Study Objective: We determine the incidence of clinically significant findings within mandatory screening studies during medical clearance of patients for psychiatric care. Methods: This is a retrospective review of emergency department patients medically cleared for psychiatric care over 11 months. All patients evaluated for behavioural health-related issues are recorded on a daily report which was used to locate subjects. Laboratory studies were reviewed during that visit for the presence of abnormalities. If abnormalities were noted, the individual chart was reviewed. Our primary outcome was the incidence of clinically significant findings that warranted admission to a medical or surgical unit. Results: 204 psychiatric patient reports were reviewed. 191 of these patients had screening studies performed. Seven patients were admitted to a nonpsychiatric unit. These admissions were all for elevated ethanol levels. These patients were admitted until their ethanol level decreased, and then transferred to a psychiatric facility. The total screening lab cost during this study period was $27,893. Conclusions: Routine screening has limited utility in this population and comes at significant cost. Further research should be directed to determine which patients may benefit from screening studies.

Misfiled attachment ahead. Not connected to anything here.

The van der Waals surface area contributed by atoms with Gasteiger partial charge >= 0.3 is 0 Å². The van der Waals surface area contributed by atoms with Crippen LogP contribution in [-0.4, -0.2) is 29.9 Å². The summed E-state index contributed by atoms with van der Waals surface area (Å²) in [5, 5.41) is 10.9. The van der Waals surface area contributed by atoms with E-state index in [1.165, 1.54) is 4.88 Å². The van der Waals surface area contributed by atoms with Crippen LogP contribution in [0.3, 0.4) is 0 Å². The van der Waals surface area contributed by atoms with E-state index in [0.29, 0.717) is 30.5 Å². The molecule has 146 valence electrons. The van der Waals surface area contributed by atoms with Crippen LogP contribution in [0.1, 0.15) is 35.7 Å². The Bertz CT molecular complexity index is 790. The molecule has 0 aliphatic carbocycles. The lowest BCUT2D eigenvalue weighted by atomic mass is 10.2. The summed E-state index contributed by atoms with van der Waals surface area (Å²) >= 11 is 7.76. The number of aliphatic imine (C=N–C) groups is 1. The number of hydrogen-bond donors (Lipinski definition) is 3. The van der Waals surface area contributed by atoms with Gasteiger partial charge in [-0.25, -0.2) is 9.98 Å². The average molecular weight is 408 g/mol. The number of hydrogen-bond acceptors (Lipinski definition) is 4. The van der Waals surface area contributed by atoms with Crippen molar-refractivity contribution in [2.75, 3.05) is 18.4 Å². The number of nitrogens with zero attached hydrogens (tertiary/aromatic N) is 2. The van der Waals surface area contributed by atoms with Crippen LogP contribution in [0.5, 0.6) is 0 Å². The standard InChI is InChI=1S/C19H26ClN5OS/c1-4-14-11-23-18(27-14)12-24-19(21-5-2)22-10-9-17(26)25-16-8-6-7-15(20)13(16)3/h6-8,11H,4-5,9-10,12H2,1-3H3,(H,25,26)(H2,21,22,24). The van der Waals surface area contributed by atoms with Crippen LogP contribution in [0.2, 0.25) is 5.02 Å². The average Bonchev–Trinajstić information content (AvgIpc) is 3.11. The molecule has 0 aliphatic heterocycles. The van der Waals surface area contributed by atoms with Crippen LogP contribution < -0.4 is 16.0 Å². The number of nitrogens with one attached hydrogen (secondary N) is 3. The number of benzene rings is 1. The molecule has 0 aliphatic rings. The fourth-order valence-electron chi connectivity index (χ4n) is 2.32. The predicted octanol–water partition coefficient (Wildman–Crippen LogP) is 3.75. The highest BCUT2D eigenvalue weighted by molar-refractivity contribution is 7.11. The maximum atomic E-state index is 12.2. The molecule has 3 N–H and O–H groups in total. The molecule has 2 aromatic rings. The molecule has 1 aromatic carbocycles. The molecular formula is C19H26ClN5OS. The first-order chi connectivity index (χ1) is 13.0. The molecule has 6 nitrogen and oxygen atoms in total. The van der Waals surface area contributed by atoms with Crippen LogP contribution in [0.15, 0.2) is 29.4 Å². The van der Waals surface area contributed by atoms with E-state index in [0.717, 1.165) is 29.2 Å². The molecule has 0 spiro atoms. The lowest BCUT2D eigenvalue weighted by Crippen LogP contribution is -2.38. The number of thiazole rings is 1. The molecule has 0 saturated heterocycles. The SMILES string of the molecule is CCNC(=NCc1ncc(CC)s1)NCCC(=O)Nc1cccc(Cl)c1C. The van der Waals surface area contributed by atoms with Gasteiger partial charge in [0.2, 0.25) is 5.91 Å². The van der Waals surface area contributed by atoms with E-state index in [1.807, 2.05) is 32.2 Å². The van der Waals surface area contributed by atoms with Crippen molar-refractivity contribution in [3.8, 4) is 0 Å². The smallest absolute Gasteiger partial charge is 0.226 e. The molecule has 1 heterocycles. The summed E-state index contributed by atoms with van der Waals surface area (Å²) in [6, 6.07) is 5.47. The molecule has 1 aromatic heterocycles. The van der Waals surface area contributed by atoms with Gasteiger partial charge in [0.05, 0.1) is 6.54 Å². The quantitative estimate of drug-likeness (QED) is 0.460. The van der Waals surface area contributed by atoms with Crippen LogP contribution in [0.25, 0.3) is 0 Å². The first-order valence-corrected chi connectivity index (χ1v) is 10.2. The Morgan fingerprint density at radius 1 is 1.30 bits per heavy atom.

ASJC Scopus subject areas
- Public Health, Environmental and Occupational Health